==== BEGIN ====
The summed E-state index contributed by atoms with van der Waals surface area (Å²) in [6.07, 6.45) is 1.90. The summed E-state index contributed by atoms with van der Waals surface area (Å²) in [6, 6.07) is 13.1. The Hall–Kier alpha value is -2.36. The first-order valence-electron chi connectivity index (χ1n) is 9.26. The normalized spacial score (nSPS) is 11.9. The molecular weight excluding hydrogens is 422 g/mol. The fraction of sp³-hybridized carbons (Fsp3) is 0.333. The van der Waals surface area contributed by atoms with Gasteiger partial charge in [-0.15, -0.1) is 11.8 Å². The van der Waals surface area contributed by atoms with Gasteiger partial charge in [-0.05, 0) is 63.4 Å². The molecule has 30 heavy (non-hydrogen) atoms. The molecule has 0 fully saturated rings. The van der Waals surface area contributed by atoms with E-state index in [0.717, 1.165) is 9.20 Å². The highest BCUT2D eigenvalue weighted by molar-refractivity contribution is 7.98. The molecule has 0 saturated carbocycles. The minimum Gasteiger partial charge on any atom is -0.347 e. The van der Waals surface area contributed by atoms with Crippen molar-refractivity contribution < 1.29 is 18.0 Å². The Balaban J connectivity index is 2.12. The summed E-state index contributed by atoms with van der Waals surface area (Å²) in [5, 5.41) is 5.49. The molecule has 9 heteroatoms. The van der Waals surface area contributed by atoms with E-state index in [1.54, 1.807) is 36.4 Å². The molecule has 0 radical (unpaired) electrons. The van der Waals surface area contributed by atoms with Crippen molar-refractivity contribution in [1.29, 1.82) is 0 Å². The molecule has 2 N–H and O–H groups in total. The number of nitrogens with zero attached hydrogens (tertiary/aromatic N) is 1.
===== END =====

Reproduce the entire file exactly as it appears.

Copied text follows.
The summed E-state index contributed by atoms with van der Waals surface area (Å²) in [6.07, 6.45) is 1.90. The summed E-state index contributed by atoms with van der Waals surface area (Å²) in [6, 6.07) is 13.1. The Hall–Kier alpha value is -2.36. The first-order valence-electron chi connectivity index (χ1n) is 9.26. The normalized spacial score (nSPS) is 11.9. The molecular weight excluding hydrogens is 422 g/mol. The fraction of sp³-hybridized carbons (Fsp3) is 0.333. The van der Waals surface area contributed by atoms with Gasteiger partial charge in [-0.15, -0.1) is 11.8 Å². The van der Waals surface area contributed by atoms with Gasteiger partial charge in [-0.05, 0) is 63.4 Å². The molecule has 30 heavy (non-hydrogen) atoms. The molecule has 0 fully saturated rings. The van der Waals surface area contributed by atoms with E-state index in [0.717, 1.165) is 9.20 Å². The highest BCUT2D eigenvalue weighted by molar-refractivity contribution is 7.98. The molecule has 0 saturated carbocycles. The minimum Gasteiger partial charge on any atom is -0.347 e. The van der Waals surface area contributed by atoms with Crippen molar-refractivity contribution < 1.29 is 18.0 Å². The Balaban J connectivity index is 2.12. The summed E-state index contributed by atoms with van der Waals surface area (Å²) in [5, 5.41) is 5.49. The molecule has 9 heteroatoms. The van der Waals surface area contributed by atoms with E-state index in [1.54, 1.807) is 36.4 Å². The molecule has 0 radical (unpaired) electrons. The van der Waals surface area contributed by atoms with Crippen molar-refractivity contribution in [1.29, 1.82) is 0 Å². The molecule has 2 N–H and O–H groups in total. The number of nitrogens with zero attached hydrogens (tertiary/aromatic N) is 1.